Masonry in Muscatine dates back before Iowa became a state and before the organization of a grand lodge in the territory that was later to be admitted into statehood. It was nearly one hundred years ago that a charter was granted to the first Masonic group here, which still exists today as Iowa lodge No. 2, A. F. and A. M. The centennial of the granting of this charter will be celebrated early next year.

Since there was no grand lodge in the territory at that time, the pioneer Muscatine Masons were obliged to go outside the territory’s boundaries for authority to organize a lodge. Although the town of Bloomington, as Muscatine was then called, was still only a village, the early sponsors of the Masonic movement were convinced that a strong lodge could be organized here and consequently applied to the grand lodge of the state of Missouri for permission to take such a step.

With all preliminary problems satisfactorily ironed out, the first Masonic lodge in Muscatine and the second such lodge in Iowa was chartered here on Feb. 4, 1841, by the Missouri grand lodge, under the name of Iowa lodge No. 42. The Burlington lodge, formed a few months prior to that date, took the designation of Des Moines lodge No. 41 by authority of the Missouri grand lodge.

A meeting for the permanent organization of the new lodge here was held on Feb. 15, 1841. The first officers were: Ansel Humphrey, worshipful master; John Lilly, Jr., senior warden; B. S. Olds, junior warden; Josiah Parvin, treasurer; Joseph Williams, secretary; T. S. Parvin, senior deacon; Benjamin P. Howland, junior deacon; Joseph C. Matthews and P. G. Jeans, stewards. Original members under the dispensation were Josiah Parvin, Silas L. Lathrop, Isaac McGoon, Joseph C. Mathews, Theodore S. Parvin, B. P. Howland, Alexander Lewis, and Joseph Williams.

On Sept. 5, 1851, ten Masons who had demitted from Iowa lodge No. 2 organized Humphreys lodge No. 30. A charter was granted on June 2, 1852, and the first officers were Edward Klein, W. M.; John S. Lakin, S. W.; G. D. Magoon, J. W. On May 31, 1854, the name of Humphreys lodge was changed to Hawkeye lodge. Iowa lodge No. 2 and Hawkeye lodge No. 30 convened jointly on July 1, 1901, to consider consolidation of the two lodges. The proposition carried without a dissenting vote.

The first officers of the united organization were G. A. Riemcke, W. M.; Q. T. Howard, S. W.; David Bogard, J. W.; C. H. Gobble, treasurer; S. L. Johnson, secretary; J. N. Elliott, S. D.; C. E. Fox, J. D.; J. Binz, S. S.; F. P. Hebard, J. S.; William Satterthwait, tyler.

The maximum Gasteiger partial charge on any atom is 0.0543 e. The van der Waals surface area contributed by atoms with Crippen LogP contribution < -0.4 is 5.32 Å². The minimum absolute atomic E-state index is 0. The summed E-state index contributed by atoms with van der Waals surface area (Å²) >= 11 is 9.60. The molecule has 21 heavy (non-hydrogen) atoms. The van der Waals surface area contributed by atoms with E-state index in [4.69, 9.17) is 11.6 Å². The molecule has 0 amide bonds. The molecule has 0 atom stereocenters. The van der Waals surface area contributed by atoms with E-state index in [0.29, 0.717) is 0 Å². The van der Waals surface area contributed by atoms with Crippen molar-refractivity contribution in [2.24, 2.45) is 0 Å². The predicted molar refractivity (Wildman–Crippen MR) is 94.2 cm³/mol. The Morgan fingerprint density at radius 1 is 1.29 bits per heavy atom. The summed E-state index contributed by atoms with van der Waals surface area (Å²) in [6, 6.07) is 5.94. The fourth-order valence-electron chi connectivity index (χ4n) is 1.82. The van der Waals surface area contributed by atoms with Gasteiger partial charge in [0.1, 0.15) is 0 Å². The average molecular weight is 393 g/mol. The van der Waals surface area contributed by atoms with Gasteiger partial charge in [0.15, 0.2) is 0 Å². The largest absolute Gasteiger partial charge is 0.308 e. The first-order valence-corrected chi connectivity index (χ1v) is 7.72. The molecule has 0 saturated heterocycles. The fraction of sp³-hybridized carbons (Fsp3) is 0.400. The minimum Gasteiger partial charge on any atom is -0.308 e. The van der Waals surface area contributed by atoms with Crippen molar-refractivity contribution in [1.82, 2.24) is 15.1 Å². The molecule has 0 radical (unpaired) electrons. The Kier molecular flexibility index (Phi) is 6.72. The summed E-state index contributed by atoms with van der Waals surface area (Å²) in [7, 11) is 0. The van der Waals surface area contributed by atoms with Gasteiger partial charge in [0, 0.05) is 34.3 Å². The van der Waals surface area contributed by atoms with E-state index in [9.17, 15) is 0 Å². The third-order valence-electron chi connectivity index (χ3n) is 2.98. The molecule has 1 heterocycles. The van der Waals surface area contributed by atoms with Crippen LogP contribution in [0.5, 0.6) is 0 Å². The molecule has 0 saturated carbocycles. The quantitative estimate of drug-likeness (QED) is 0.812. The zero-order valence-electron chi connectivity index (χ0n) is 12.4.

Washington chapter No. 4, Royal Arch Masons, was instituted under dispensation granted by the Ninth R. A. C. of the United States, and a charter was granted Sept. 17, 1852, to the following charter members: Ansel Humphreys, Theodore S. Parvin, George Wilkison, Josiah Parvin, William Williams, J. D. Biles, and George Plitt. The first officers were Ansel Humphreys, high priest; Theodore S. Parvin, king; George Wilkison, scribe; J. D. Beyers, captain host; William Williams, principal sojourner; L. A. Williams, R. A. captain; Josiah Parvin, master of the third veil; B. Brooks, master of the second veil; Mr. Madden, master of the first veil.

DeMolay commandery No. 1, Knights Templar, was organized April 10, 1855, prior to the existence of the grand commandery of Knights Templar of the state of Iowa, and the authority of dispensation was issued by the Grand Master of the General Grand Encampment of Knights Templar of the United States of America, bearing date of March 14, 1855.

Charter members of the commandery, the first in Iowa, were T. S. Parvin, J. R. Harsock, William Gordon, Henry Hoover, Horace Tuttle, William Reynolds, J. L. Hogin, L. D. Palmer, J. g. Hopkins, William Leffingwell and G. St. C. Hussey.

The General Grand Encampment of Knights Templar of the United States of America granted and issued a charter bearing date of Sept. 10, 1856. The Grand Commandery of Knights Templar of the State of Iowa was organized and constituted June 8, 1864, and at once granted and issued a charter to the Muscatine commandery.

A charter was granted to Webb council No. 18, Royal and Select Masters of Muscatine, by the Grand council of the Royal and Select Masters of the State of Iowa, bearing the date of Sept. 2, 1903.

The date of dispensation of Triune lodge No. 641, A. F. and A. M., was Nov. 16, 1921. The lodge was instituted on Dec. 1, 1921, and holds regular meetings on the first Thursday of each month.

Electa chapter of the Order of Eastern Star was organized, Jan. 10, 1874, growing out of the “Constancy Family,” a lodge of the same order which owed its prosperity to P. A. Brumfield, then deputy grand patron. The charter members were P. A. Brumfield and wife, W. B. Langride, H. Madden and wife, M. Block and wife, R. Hawley and wife, E. B. Lewis, J. Schumaker and wife, W. Leffingwell, Mrs. H. E. Bitzer, Mrs. R. Dunn, Mrs. H. E. Parmelee, Mrs. R. B. Ewing, Mrs. R. Miller, and Miss Morrison.

Rose Croix Shrine No. 5, White Shrine of Jerusalem, was organized March 29, 1915, and granted a charter, June 3, 1915.

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Can You Remember?

Photo ~ Here’s a bird’s eye view of Muscatine as it appeared 63 years ago. The above photo shows the city along Iowa avenue. It was taken from the high school tower in 1877, looking south.